What if he pulls a gun? Active shooter training now a tragic necessity

An FBI agent talks to a potential witness and victim near the scene of the bar in Thousand Oaks where a gunman opened fire Wednesday night, killing 12.
An FBI agent talks to a potential witness and victim near the scene of the bar in Thousand Oaks where a gunman opened fire Wednesday night, killing 12. AP

My wife demanded I change my pants before I left the house last Thursday morning. “I can see your (pistol) bulge,” she said.

She also wanted to know why I wanted to take a gun to the “Joint Active Shooter Awareness Briefing,” but I couldn’t quickly explain an experience from the mid 1980s so I resorted to stereotypes. “The training is in Stockton,” I said, finally, and slid the Glock into my backpack in silence.

Mine, like 110,000 other small businesses in California, use the State Fund for workman’s compensation insurance. For years I’ve scrolled past State Fund email invitations to trainings in ergonomics, accident prevention and safe handling of hazardous chemicals. But the “Active Shooter” workshop it was offering to make the workplace safer was a big departure. And it shook me.

Must I really learn SWAT tactics to protect my people from getting shot doing our gig?

Concerning the number of incidents in America each year, the most recent of which left 12 dead in Ventura this week, the answer is sadly obvious.

The State Fund insurance hosted the event in a spacious meeting room in mid-Stockton, but it was agents from the Department of Homeland Security who did the presentation. Chris Reidel, who said he has 22 years experience as a Marine and defense contractor, led the sessions. He quickly steered the discussion from “active shooter” to “active assailant” so he could account for weapons like vehicles or explosives in workplace assaults.

From an FBI study entitled “Active Shooter Incidents in the United States From 2000 to 2017,” we learned that 96 percent of shooters were male and alone while 63 percent of incidents occurred in places of commerce or education. The most common identified motive, workplace retaliation, occurred in 24 percent of cases.

Over three hours, Reidel skillfully discussed some common escalation patterns of troubled employees called the “Pathway to Violence.” He suggested how timely interventions through our EAP (employee assistance program) could save a lot of lives.

During a break, I asked Reidel if there was any evidence this stuff worked, that presentations like these really helped employees deal with active-shooter sitations, I meant active-assailant situations. I also asked if anyone studied this to make sure trainings didn’t make things worse. Could talking about shooting make certain people more likely to shoot?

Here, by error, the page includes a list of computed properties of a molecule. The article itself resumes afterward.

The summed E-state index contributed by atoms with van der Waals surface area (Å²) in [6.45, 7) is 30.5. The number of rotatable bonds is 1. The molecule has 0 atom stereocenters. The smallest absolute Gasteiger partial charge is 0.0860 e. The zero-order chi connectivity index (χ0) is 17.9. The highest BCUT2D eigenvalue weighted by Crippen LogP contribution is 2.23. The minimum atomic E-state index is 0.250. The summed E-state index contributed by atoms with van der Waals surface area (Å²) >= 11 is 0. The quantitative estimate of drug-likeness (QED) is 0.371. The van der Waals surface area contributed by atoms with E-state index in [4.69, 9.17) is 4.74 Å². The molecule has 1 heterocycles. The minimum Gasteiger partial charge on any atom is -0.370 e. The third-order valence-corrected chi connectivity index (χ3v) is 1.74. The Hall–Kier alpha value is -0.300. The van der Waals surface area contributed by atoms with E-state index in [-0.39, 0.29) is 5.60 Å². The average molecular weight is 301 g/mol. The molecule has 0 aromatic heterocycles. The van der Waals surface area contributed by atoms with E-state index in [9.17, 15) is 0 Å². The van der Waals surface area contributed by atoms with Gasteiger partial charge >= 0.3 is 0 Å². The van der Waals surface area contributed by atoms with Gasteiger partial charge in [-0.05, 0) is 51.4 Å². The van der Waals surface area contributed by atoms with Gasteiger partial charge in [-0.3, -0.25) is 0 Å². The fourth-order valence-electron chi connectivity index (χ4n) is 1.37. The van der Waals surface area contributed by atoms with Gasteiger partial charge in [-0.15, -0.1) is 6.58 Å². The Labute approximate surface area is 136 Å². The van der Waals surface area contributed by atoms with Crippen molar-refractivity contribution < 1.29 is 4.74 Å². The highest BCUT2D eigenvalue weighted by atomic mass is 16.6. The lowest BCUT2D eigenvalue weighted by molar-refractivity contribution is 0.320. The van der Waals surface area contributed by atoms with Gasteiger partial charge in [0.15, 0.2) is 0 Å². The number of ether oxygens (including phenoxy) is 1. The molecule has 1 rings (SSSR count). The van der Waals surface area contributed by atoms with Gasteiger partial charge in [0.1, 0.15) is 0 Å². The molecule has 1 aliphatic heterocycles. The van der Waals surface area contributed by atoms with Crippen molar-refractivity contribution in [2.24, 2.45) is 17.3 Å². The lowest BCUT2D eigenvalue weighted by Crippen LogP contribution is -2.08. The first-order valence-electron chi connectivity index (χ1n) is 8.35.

He looked puzzled and replied, “We (DHS) have over 100 trainers who’ve given thousands of presentations like these, and we’ve never had any kind of problem afterward. Never. We’ve only gotten positive feedback.”

He’s right, of course. His presentation could not be a problem. Problem was, in high school, in 1986, I witnessed one of the first “suicide clusters” in Omaha. Three teens from two different high schools committed suicide. School administrators all over town threw together suicide awareness programs, rammed us through, then two more students killed themselves.

Sociologists call this “suicide contagion” and have learned that presenting certain deadly topics to certain vulnerable folks tips them. The wrong way.

Most shooters have particular tendencies, behavioral and thought patterns that are literally dangerous to reveal, so we shouldn’t talk about them in an open forum.

I’m not suggesting throwing out active-assailant training for the public. I’m saying, study it first, then bring proven methods forward.

One modestly effective intervention is insidious gun confiscation known as “red flag” laws. Since 2016, if a family member or police officer in California can convince a judge a person is a threat and gets a restraining order, the gun owner is required to surrender all guns for 21 days before a hearing – which might extend the “no possess, no buy” order for a year.

Indiana has a similar red flag law that was associated with a 7.5 percent reduction while Connecticut had a 13.7 percent reduction in firearm suicides when enforcement of the law ramped up over the last six years. Sure, a vindictive spouse or small-town sheriff can make up crazy stuff and snatch your guns for a few weeks. But these laws look like they might actually slow the workplace slaughter, and certainly that’s better than simply more talking about it.

California passed AB2888 in August, expanding the circle of citizens who could ask for gun restraining orders to co-workers and school personnel, those most likely to observe threatening behavior and end up as victims. Gov. Jerry Brown vetoed it in September.

Gun lovers should do two things: Ask the new legislature to bring the bill back, pass it and then ask the new governor to sign it. Then they should donate some money to the Madison Society to defend the inevitable good guy who gets caught up in judicial mission-creep.

Enough with talking about it. Too much talk might cause the next problem.

Steve Taylor, a resident of Oakdale, is a behavior analyst. Send questions or comments to columns@modbee.com.